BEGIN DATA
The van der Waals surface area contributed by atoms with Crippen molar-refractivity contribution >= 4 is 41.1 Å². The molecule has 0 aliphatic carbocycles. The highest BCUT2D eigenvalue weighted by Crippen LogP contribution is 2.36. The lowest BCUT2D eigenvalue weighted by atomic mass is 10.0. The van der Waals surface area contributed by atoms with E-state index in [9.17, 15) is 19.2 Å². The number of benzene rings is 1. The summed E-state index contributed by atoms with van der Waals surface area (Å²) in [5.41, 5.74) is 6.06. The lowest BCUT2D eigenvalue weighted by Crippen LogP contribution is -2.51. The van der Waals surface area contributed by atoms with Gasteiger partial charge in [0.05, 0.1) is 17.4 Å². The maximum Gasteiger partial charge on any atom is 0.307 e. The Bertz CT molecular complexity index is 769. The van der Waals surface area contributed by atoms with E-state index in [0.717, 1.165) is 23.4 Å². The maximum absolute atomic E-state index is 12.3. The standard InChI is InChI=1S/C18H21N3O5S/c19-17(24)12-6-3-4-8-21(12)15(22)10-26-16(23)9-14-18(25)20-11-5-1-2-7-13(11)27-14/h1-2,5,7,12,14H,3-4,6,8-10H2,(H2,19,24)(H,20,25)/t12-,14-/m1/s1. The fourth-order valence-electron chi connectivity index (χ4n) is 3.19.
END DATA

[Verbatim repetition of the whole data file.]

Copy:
The van der Waals surface area contributed by atoms with Crippen molar-refractivity contribution >= 4 is 41.1 Å². The molecule has 0 aliphatic carbocycles. The highest BCUT2D eigenvalue weighted by Crippen LogP contribution is 2.36. The lowest BCUT2D eigenvalue weighted by atomic mass is 10.0. The van der Waals surface area contributed by atoms with E-state index in [9.17, 15) is 19.2 Å². The number of benzene rings is 1. The summed E-state index contributed by atoms with van der Waals surface area (Å²) in [5.41, 5.74) is 6.06. The lowest BCUT2D eigenvalue weighted by Crippen LogP contribution is -2.51. The van der Waals surface area contributed by atoms with Gasteiger partial charge in [0.05, 0.1) is 17.4 Å². The maximum Gasteiger partial charge on any atom is 0.307 e. The Bertz CT molecular complexity index is 769. The van der Waals surface area contributed by atoms with E-state index in [0.717, 1.165) is 23.4 Å². The maximum absolute atomic E-state index is 12.3. The standard InChI is InChI=1S/C18H21N3O5S/c19-17(24)12-6-3-4-8-21(12)15(22)10-26-16(23)9-14-18(25)20-11-5-1-2-7-13(11)27-14/h1-2,5,7,12,14H,3-4,6,8-10H2,(H2,19,24)(H,20,25)/t12-,14-/m1/s1. The fourth-order valence-electron chi connectivity index (χ4n) is 3.19.